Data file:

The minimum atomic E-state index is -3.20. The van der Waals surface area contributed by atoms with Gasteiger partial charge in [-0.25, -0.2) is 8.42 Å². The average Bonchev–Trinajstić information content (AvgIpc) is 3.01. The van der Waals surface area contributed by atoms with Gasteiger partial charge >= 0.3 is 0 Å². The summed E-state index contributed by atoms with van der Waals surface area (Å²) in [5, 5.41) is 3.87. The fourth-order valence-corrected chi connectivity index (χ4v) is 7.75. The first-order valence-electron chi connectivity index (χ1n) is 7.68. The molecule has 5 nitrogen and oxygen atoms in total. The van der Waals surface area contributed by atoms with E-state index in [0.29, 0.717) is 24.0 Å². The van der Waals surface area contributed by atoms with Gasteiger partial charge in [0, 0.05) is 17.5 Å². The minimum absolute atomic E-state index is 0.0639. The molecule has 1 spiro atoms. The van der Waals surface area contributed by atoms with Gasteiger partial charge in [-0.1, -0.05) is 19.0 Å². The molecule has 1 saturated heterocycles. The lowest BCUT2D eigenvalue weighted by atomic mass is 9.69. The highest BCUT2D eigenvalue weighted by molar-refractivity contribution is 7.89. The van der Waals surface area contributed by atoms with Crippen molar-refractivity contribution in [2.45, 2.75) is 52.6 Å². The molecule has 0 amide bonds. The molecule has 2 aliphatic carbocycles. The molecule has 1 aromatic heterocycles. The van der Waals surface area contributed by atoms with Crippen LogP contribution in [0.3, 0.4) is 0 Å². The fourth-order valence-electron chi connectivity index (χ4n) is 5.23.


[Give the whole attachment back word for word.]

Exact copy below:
The minimum atomic E-state index is -3.20. The van der Waals surface area contributed by atoms with Gasteiger partial charge in [-0.25, -0.2) is 8.42 Å². The average Bonchev–Trinajstić information content (AvgIpc) is 3.01. The van der Waals surface area contributed by atoms with Gasteiger partial charge >= 0.3 is 0 Å². The summed E-state index contributed by atoms with van der Waals surface area (Å²) in [5, 5.41) is 3.87. The fourth-order valence-corrected chi connectivity index (χ4v) is 7.75. The first-order valence-electron chi connectivity index (χ1n) is 7.68. The molecule has 5 nitrogen and oxygen atoms in total. The van der Waals surface area contributed by atoms with E-state index in [0.29, 0.717) is 24.0 Å². The van der Waals surface area contributed by atoms with Gasteiger partial charge in [0, 0.05) is 17.5 Å². The minimum absolute atomic E-state index is 0.0639. The molecule has 1 spiro atoms. The van der Waals surface area contributed by atoms with Gasteiger partial charge in [-0.1, -0.05) is 19.0 Å². The molecule has 1 saturated heterocycles. The lowest BCUT2D eigenvalue weighted by atomic mass is 9.69. The highest BCUT2D eigenvalue weighted by molar-refractivity contribution is 7.89. The van der Waals surface area contributed by atoms with Crippen molar-refractivity contribution in [2.45, 2.75) is 52.6 Å². The molecule has 0 amide bonds. The molecule has 2 aliphatic carbocycles. The molecule has 1 aromatic heterocycles. The van der Waals surface area contributed by atoms with Crippen LogP contribution in [0.3, 0.4) is 0 Å². The fourth-order valence-electron chi connectivity index (χ4n) is 5.23.